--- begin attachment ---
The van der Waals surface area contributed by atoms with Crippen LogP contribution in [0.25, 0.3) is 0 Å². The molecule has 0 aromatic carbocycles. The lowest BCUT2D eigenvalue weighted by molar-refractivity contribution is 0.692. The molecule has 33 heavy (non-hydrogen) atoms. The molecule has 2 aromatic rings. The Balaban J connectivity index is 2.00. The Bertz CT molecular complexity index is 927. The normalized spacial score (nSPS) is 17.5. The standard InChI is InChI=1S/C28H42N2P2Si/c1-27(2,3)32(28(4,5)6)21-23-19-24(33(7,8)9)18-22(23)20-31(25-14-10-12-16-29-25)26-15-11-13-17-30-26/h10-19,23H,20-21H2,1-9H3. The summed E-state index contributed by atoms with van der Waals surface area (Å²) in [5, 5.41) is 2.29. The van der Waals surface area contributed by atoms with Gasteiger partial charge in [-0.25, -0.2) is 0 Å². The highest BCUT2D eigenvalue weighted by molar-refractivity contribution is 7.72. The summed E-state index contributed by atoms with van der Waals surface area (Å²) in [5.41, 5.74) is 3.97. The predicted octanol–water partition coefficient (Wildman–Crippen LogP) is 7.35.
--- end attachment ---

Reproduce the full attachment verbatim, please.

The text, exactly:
The van der Waals surface area contributed by atoms with Crippen LogP contribution in [0.25, 0.3) is 0 Å². The molecule has 0 aromatic carbocycles. The lowest BCUT2D eigenvalue weighted by molar-refractivity contribution is 0.692. The molecule has 33 heavy (non-hydrogen) atoms. The molecule has 2 aromatic rings. The Balaban J connectivity index is 2.00. The Bertz CT molecular complexity index is 927. The normalized spacial score (nSPS) is 17.5. The standard InChI is InChI=1S/C28H42N2P2Si/c1-27(2,3)32(28(4,5)6)21-23-19-24(33(7,8)9)18-22(23)20-31(25-14-10-12-16-29-25)26-15-11-13-17-30-26/h10-19,23H,20-21H2,1-9H3. The summed E-state index contributed by atoms with van der Waals surface area (Å²) in [5, 5.41) is 2.29. The van der Waals surface area contributed by atoms with Gasteiger partial charge in [-0.25, -0.2) is 0 Å². The highest BCUT2D eigenvalue weighted by molar-refractivity contribution is 7.72. The summed E-state index contributed by atoms with van der Waals surface area (Å²) in [5.41, 5.74) is 3.97. The predicted octanol–water partition coefficient (Wildman–Crippen LogP) is 7.35.